In #TestimonyTuesday, Montgomery County, MD, Police Accountability, Racial Equity Montgomery
Heidi Rhodes headshot

See below for JUFJ’s testimony in opposition to Bill 32-23. Heidi Rhodes wrote this testimony to the Montgomery County Council.

My name is Heidi Rhodes, and I am a resident of Colesville in District 5. On behalf of Jews United for Justice (JUFJ), I am submitting this testimony in opposition to Bill 32-23, which would significantly weaken the Policing Advisory Commission (PAC).

JUFJ represents over 2,000 Jews and allies from across Montgomery County, who act on our shared Jewish values to work to advance social and economic justice and racial equity in our local community. JUFJ was one of the organizations that supported the creation of the PAC, and we are concerned that the amendments in Bill 32-23 would significantly undermine the PAC’s original purpose of providing a voice for the community in policing matters.

As a member of JUFJ, I have attended via Zoom more than 90% of the PAC’s meetings over the last three years. I can testify to the intensive research and hard work of the PAC and its members. The PAC has held town halls and issued important policy papers on key policing issues, including its report on MCPD’s discriminatory traffic enforcement, each with sound recommendations. The PAC has been effective in its mission to help to shape police policy. For example, Captain Satinksy from MCPD’s Community Engagement Division recently shared that the PAC’s recommendations regarding the use of Body Worn Cameras were helpful in the creation of a sound policy.

Jewish tradition teaches us that we must not place mikhshol lifney iver, a stumbling block, before the blind (Leviticus 19:14), thus making the lives of the already vulnerable more difficult. We oppose Bill 32-23 because it adds obstacles to police accountability and transparency in Montgomery County, which in turn harms the Black, brown, poor, disabled, and young people who are most at risk from their interactions with police. The proposed amendments to the PAC would reduce participation by members of overpoliced communities and replace those needed perspectives with people who already have the most power, including the police and business members.

There are already avenues for institutional voices to give their feedback on public safety. Chief Marcus Jones and the police union are regularly, and sometimes exclusively, asked to advise the Council on matters of safety and policing. They should not be given votes to counteract the impacted communities represented on the PAC. Similarly, business interests and homeowner associations have ample access to elected leaders through Urban District Advisory Committees and HOAs, and represent groups that are neither under-represented in local government nor are historically overpoliced. They do not need a special forum to express their views on policing.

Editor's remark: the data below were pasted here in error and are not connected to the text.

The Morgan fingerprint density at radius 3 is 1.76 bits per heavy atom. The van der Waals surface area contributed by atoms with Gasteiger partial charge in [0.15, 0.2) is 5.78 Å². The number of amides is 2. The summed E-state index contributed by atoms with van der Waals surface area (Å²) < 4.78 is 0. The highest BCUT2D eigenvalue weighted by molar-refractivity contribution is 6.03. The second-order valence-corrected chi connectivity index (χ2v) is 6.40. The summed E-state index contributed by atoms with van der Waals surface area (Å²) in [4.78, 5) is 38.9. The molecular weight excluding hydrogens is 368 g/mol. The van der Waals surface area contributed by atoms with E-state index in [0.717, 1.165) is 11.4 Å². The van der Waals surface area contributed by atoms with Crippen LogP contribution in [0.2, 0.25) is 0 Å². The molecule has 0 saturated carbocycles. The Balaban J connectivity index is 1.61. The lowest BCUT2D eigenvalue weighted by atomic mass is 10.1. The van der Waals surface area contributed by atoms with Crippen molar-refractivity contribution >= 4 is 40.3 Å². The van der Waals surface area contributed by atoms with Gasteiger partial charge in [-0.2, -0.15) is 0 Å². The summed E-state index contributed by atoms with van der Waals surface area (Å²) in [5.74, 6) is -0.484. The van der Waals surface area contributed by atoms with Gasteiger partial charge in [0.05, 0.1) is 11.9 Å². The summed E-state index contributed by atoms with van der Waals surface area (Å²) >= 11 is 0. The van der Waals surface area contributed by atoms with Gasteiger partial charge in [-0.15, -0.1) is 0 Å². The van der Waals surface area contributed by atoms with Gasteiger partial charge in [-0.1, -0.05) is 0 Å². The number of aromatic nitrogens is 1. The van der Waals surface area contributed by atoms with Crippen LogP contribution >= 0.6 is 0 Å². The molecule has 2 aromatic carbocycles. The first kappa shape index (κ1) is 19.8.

Furthermore, Bill 32-23’s changes to the PAC’s structure minimize its impact. Changing the nomination process from Councilmember recommendations to full Council votes removes the accountability and transparency of the current system. Staggered terms will eliminate the institutional knowledge the PAC has built over the last three years. One-year terms provide no time for new members to have any impact in their role. And the removal of both youth seats from this commission literally takes away seats at the table from the very young people who experience disproportionate harm from their interactions with police.

Despite concerns that the PAC and Policing Advisory Board (PAB) are redundant bodies, their missions and mandates are distinct. The PAC was established to provide a means for the community to advise the County Council on policing, to inform the Council’s legislative efforts, and to assist in conducting needed oversight of the Montgomery County Police Department. The PAB is mandated by state law to review police disciplinary actions and advises all branches of our local government, including police departments, on matters of policing. While the PAC does not have all the powers as the newly-established PAB, its contributions are valuable.

We urge you to recommit to the PAC’s purpose of providing needed community engagement in policing matters and to oppose Bill 32-23 and any weakening of the PAC.

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